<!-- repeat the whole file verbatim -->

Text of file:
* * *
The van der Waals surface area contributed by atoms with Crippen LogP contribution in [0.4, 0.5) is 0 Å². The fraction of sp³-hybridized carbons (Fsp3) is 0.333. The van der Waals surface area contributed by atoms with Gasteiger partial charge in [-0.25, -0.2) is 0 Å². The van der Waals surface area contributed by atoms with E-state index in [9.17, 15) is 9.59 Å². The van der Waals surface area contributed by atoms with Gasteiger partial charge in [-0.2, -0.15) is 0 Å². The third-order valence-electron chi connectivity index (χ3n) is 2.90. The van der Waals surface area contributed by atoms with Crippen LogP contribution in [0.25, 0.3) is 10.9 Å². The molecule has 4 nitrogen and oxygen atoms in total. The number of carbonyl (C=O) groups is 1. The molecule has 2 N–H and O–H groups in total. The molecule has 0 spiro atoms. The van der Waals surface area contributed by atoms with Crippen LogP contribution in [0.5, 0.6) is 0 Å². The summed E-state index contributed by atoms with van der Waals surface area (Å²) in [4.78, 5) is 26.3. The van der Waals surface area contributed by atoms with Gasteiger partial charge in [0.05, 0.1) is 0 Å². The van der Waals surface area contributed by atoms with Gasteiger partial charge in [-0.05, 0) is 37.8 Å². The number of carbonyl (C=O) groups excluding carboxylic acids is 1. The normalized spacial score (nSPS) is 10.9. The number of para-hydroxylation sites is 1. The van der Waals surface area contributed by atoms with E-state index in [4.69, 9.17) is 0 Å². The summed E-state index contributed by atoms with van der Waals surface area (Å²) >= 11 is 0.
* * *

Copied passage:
The van der Waals surface area contributed by atoms with Crippen LogP contribution in [0.4, 0.5) is 0 Å². The fraction of sp³-hybridized carbons (Fsp3) is 0.333. The van der Waals surface area contributed by atoms with Gasteiger partial charge in [-0.25, -0.2) is 0 Å². The van der Waals surface area contributed by atoms with E-state index in [9.17, 15) is 9.59 Å². The van der Waals surface area contributed by atoms with Gasteiger partial charge in [-0.2, -0.15) is 0 Å². The third-order valence-electron chi connectivity index (χ3n) is 2.90. The van der Waals surface area contributed by atoms with Crippen LogP contribution in [0.25, 0.3) is 10.9 Å². The molecule has 4 nitrogen and oxygen atoms in total. The number of carbonyl (C=O) groups is 1. The molecule has 2 N–H and O–H groups in total. The molecule has 0 spiro atoms. The van der Waals surface area contributed by atoms with Crippen LogP contribution in [0.5, 0.6) is 0 Å². The summed E-state index contributed by atoms with van der Waals surface area (Å²) in [4.78, 5) is 26.3. The van der Waals surface area contributed by atoms with Gasteiger partial charge in [0.05, 0.1) is 0 Å². The van der Waals surface area contributed by atoms with Gasteiger partial charge in [-0.05, 0) is 37.8 Å². The number of carbonyl (C=O) groups excluding carboxylic acids is 1. The normalized spacial score (nSPS) is 10.9. The number of para-hydroxylation sites is 1. The van der Waals surface area contributed by atoms with E-state index in [4.69, 9.17) is 0 Å². The summed E-state index contributed by atoms with van der Waals surface area (Å²) >= 11 is 0.